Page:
FIGURE 1. A workflow diagram of the study process. We perform data preprocessing on 502,524 sample sets from UK Biobank. After the initial assessment and quality control, the data is retained for 205,238 cases with detailed procedures in. There are 27,692 asthma cases, 6,449 COPD cases, and 1,202 lung cancer cases. Age, sex, BMI, FEVIZ, and smoking status are covariates. 2,000 SNPs are retained after filtering and screening the original 2 million SNPs. The retained dataset was divided into ten subsets per-sample sets from 10 to 100%. We split the data by disease status into 70% as training and 30% as testing sets. This study uses three non-deep ML models (Elastic net, XGBoost, and SVM) and two DL models (DNN and LSTM) to construct the prediction models. Finally, the model performance is evaluated by the metrics, such as precision, recall, F1-score, AUC, and hit curve.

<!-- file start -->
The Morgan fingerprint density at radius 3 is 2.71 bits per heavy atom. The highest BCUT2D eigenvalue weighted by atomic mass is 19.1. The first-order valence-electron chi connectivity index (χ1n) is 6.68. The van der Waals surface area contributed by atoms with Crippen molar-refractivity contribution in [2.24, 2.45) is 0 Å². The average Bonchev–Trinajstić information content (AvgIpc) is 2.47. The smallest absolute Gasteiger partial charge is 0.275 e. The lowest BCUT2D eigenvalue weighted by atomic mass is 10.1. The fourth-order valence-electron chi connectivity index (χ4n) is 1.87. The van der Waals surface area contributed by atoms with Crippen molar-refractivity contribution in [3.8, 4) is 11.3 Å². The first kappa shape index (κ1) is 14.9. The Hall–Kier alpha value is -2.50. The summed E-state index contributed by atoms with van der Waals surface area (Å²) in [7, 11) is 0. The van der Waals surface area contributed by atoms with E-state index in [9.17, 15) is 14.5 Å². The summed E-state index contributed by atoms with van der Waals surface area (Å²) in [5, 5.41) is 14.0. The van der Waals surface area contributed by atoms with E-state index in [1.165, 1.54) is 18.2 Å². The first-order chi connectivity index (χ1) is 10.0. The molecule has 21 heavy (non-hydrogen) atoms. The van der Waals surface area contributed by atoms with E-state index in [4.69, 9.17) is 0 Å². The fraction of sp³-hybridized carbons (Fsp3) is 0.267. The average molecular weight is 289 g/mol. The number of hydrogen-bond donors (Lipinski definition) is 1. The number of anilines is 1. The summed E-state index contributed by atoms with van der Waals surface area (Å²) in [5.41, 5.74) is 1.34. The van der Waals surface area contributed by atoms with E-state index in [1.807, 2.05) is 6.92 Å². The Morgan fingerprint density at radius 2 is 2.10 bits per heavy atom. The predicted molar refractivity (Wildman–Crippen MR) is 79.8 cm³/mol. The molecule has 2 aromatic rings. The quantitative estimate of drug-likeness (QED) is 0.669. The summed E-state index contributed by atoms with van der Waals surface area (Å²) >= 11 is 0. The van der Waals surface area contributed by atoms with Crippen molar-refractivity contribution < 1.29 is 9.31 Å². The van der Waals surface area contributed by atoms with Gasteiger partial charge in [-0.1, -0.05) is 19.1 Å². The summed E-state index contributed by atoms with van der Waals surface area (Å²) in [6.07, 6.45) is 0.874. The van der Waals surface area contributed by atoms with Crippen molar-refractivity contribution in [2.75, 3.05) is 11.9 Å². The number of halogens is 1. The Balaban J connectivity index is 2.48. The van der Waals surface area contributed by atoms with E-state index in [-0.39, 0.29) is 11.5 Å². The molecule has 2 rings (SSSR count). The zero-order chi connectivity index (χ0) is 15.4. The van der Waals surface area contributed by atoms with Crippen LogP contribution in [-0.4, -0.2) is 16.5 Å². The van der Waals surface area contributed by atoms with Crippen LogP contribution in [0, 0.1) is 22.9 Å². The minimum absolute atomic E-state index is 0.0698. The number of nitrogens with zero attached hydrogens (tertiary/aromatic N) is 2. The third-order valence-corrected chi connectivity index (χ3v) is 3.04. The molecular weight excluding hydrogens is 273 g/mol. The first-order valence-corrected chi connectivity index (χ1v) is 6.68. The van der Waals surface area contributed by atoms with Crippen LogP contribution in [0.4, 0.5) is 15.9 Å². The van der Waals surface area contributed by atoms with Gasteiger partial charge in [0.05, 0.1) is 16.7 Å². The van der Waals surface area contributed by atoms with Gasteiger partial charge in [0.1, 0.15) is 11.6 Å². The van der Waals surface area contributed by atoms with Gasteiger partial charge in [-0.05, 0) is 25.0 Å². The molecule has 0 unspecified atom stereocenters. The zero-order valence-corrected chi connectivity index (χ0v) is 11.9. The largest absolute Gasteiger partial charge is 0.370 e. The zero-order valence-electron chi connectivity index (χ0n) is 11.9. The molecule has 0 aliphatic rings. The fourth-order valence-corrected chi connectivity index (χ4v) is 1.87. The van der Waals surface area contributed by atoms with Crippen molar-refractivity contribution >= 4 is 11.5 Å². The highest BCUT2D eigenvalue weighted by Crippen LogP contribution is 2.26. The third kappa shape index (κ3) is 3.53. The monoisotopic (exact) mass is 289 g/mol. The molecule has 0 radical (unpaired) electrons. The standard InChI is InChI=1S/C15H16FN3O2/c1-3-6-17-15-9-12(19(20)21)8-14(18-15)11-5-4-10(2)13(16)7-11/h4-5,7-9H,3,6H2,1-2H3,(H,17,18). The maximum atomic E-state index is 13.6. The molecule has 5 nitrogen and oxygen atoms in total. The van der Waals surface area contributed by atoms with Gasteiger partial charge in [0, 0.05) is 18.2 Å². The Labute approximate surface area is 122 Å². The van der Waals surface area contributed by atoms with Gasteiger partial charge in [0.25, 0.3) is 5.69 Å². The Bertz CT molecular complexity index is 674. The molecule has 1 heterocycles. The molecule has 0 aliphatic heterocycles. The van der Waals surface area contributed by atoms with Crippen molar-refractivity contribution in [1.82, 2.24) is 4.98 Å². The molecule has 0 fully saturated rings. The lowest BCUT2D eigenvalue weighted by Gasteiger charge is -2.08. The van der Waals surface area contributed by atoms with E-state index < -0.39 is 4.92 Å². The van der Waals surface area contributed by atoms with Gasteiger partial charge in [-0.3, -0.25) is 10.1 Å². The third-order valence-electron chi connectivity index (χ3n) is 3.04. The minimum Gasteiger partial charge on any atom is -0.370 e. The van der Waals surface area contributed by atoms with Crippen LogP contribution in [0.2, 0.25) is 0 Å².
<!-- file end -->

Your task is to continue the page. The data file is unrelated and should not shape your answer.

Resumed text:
2.1 Data

With the rapid spread of COVID-19, lung diseases have attracted widespread social attention. It was suggested that the presence of lung diseases, in general, may contribute to severe COVID-19 symptoms. About 600 million people have asthma, and lung cancer and COPD are the first and the third leading cause of death worldwide. Genetic variants such as single nucleotide polymorphisms (SNPs) have been focused on in lung disease research.

The dataset we use in our study is the release of the 2018 UK Biobank. The original dataset has collected a wide array of phenotypic and phenotypic information from 502,524 participants. We only select three specific lung diseases (i.e. asthma, COPD, and lung cancer), combined with participants’ SNPs, sex, body mass index (BMI), age, smoking status, and Z-score of the forced expiratory volume in one second (FEV1Z).

2.1.1 Genotype and quality control procedure